In many European and Scandinavian countries, laparoscopy is routinely given to any women who might possibly have PID. However, in Canada and in North America in general, laparoscopy is less frequently used.
NOTE: If a laparoscopy is performed, it is essential that cultures and samples of tissue be examined to check for infection and inflammation which may not be visible to the naked eye. Some pelvic infections do cause obvious signs of infection (pus, redness, inflammation) which can be easily seen through the laparoscope. However, many pelvic infections do not cause obvious redness or pus, and these infections will be missed if cultures and samples of tissue are not taken.
For example, a recent Canadian study by Toronto researcher, Dr. John Sellors, compared the results of laparoscopy using visual inspection alone to laparoscopy with cultures and examination of tissue samples under a microscope. This study found that when cultures and microscopic examination of tissue were not used during laparoscopy, about half of pelvic infections were missed. This is an important study, because in Canada, laparoscopies are often performed without cultures or samples of tissue being taken, thus not diagnosing about half of pelvic infections.
Promptness Of Diagnosis And Treatment
A woman who suspects she has PID should try to obtain diagnosis and treatment immediately. Although PID is difficult to diagnose, prompt and accurate diagnosis is very important, because treatment is less effective if it is delayed. Even a short delay can be serious. One study found that most women treated within two days recovered completely, while women whose treatment was delayed for one week had many more serious consequences such as infertility and ectopic pregnancy. For this reason, it is recommended that whatever diagnostic strategy is chosen, treatment must not be delayed due to an uncertain diagnosis.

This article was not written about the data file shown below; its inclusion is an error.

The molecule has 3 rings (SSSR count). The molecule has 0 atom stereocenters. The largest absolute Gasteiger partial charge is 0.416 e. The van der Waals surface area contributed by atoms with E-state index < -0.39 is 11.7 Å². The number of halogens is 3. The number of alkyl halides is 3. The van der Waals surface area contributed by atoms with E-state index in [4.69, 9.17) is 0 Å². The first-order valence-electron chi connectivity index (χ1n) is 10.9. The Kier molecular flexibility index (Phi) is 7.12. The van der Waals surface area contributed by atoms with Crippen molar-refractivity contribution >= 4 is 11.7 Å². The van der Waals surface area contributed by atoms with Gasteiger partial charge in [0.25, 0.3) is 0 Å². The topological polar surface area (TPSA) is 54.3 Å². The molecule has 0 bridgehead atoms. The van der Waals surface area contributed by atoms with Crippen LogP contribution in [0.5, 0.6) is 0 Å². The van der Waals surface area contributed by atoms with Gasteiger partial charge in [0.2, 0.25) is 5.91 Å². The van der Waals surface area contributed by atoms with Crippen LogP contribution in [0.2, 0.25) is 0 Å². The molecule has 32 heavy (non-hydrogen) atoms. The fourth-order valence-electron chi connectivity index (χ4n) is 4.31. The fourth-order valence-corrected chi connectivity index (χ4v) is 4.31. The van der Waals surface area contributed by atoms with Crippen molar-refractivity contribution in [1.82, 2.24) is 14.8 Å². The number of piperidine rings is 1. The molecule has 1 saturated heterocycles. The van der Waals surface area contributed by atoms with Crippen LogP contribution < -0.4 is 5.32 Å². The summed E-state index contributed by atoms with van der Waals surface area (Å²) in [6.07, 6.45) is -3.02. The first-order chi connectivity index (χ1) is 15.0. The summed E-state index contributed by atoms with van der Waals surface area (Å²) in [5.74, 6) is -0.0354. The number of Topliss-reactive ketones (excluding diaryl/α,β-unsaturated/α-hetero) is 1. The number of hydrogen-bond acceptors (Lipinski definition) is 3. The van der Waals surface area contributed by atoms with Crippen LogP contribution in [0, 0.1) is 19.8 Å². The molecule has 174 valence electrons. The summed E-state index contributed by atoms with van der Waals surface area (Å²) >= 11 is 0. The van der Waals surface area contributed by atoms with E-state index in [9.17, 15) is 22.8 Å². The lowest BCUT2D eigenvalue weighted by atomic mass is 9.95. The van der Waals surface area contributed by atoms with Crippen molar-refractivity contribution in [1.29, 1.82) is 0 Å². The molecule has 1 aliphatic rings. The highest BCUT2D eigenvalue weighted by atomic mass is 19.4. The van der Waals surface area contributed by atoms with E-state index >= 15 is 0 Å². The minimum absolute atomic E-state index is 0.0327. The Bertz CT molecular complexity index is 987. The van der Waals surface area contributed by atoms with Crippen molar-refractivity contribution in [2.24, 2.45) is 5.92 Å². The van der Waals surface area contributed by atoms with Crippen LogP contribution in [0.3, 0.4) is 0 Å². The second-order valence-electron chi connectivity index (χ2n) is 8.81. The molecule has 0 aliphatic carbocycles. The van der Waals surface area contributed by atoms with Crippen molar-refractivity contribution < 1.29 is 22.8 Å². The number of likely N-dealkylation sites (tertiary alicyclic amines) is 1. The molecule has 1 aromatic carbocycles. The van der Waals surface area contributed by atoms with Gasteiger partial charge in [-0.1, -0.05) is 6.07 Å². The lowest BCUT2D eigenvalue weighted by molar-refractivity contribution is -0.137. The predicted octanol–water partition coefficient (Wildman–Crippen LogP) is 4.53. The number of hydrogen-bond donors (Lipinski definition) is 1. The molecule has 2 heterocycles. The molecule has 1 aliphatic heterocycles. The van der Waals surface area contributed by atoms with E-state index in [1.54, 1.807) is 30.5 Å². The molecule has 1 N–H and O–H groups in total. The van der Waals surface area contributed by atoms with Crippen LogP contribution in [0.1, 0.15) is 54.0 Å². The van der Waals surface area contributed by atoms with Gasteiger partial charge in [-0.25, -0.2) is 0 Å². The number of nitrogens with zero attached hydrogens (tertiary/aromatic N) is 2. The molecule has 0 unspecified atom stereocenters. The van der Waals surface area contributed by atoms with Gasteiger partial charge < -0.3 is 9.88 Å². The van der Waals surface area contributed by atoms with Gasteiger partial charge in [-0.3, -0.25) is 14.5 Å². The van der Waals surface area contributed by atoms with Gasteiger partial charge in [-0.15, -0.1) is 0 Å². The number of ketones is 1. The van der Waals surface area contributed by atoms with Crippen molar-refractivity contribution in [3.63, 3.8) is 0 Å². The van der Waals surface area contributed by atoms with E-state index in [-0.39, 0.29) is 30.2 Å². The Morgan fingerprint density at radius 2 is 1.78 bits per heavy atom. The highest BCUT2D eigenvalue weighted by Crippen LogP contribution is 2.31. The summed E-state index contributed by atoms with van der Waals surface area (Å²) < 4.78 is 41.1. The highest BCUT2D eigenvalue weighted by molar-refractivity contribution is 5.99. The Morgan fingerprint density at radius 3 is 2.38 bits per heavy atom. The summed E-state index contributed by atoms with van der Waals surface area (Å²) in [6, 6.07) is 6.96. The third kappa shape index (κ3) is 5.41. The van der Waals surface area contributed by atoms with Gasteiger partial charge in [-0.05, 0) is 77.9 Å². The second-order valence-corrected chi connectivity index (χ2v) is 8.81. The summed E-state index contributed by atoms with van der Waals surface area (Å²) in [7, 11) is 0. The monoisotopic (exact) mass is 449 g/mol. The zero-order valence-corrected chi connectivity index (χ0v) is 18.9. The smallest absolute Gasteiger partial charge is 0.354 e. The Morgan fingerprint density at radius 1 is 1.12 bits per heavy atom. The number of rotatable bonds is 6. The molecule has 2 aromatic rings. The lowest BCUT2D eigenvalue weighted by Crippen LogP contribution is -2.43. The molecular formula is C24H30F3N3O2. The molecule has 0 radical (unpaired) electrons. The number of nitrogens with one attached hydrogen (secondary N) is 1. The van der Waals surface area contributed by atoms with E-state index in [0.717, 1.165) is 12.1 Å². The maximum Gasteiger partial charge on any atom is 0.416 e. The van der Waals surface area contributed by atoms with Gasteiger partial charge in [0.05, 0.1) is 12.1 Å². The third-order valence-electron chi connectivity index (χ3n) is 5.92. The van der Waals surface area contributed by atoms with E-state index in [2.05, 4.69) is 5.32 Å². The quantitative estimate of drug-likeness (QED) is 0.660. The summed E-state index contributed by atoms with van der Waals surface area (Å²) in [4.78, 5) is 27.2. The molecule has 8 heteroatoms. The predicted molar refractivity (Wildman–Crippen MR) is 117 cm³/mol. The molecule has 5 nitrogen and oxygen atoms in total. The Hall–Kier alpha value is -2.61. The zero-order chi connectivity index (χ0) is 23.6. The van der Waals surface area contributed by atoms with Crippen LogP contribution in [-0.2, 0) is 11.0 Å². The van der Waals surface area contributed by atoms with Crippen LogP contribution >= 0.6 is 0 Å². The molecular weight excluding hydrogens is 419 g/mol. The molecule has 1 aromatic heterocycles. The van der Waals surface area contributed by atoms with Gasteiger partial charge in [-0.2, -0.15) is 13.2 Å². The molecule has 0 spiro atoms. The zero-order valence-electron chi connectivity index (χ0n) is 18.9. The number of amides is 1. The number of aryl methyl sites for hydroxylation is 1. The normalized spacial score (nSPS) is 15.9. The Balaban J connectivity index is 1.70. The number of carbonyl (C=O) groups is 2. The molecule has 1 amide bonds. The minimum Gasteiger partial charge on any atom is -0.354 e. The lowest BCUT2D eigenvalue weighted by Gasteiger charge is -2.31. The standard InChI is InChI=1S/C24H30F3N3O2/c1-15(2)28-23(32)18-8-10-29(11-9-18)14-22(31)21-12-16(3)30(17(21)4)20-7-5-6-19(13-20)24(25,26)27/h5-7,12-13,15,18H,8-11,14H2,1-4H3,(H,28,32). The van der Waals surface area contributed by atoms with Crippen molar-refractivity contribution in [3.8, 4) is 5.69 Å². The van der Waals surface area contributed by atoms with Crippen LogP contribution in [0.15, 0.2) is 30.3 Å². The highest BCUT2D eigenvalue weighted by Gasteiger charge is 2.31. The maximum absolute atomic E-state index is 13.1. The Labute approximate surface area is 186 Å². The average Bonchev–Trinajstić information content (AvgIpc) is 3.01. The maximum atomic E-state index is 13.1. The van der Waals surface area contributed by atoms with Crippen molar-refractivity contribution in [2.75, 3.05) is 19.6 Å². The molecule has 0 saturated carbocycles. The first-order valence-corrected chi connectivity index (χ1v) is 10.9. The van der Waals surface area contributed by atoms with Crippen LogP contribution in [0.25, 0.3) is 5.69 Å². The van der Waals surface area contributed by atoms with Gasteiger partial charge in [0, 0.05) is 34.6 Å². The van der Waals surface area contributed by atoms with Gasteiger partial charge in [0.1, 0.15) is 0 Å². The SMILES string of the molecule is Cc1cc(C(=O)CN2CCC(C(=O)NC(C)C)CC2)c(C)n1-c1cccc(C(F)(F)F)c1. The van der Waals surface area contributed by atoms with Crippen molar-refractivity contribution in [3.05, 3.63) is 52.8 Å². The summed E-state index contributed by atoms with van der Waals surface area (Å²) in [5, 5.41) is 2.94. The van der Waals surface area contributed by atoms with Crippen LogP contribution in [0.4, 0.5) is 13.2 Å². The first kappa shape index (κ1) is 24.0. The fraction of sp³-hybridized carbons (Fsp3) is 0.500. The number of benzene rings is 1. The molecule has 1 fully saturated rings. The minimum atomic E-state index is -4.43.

Symptoms Of PID
It is important to keep in mind that there is no typical pattern of symptoms for PID. In fact, studies have shown that less than five percent of women with PID appear severely ill, and less than 16 percent have three or more of what used to be considered the "typical symptoms" of PID. In fact, most women with PID have only one or two symptoms, and often these are mild. Some women with PID have no symptoms at all. This is called "Silent PID" and is now believed to be far more common than previously thought, especially when chlamydia is involved.
In addition, research has shown that there is no correlation between the severity of a woman's symptoms and the actual severity of pelvic infection. Women who have mild or no symptoms are just as likely to have damage to their reproductive organs as women with more obvious symptoms.
Keeping this in mind, the symptoms of PID are:
Lose weight – diet and exercise plans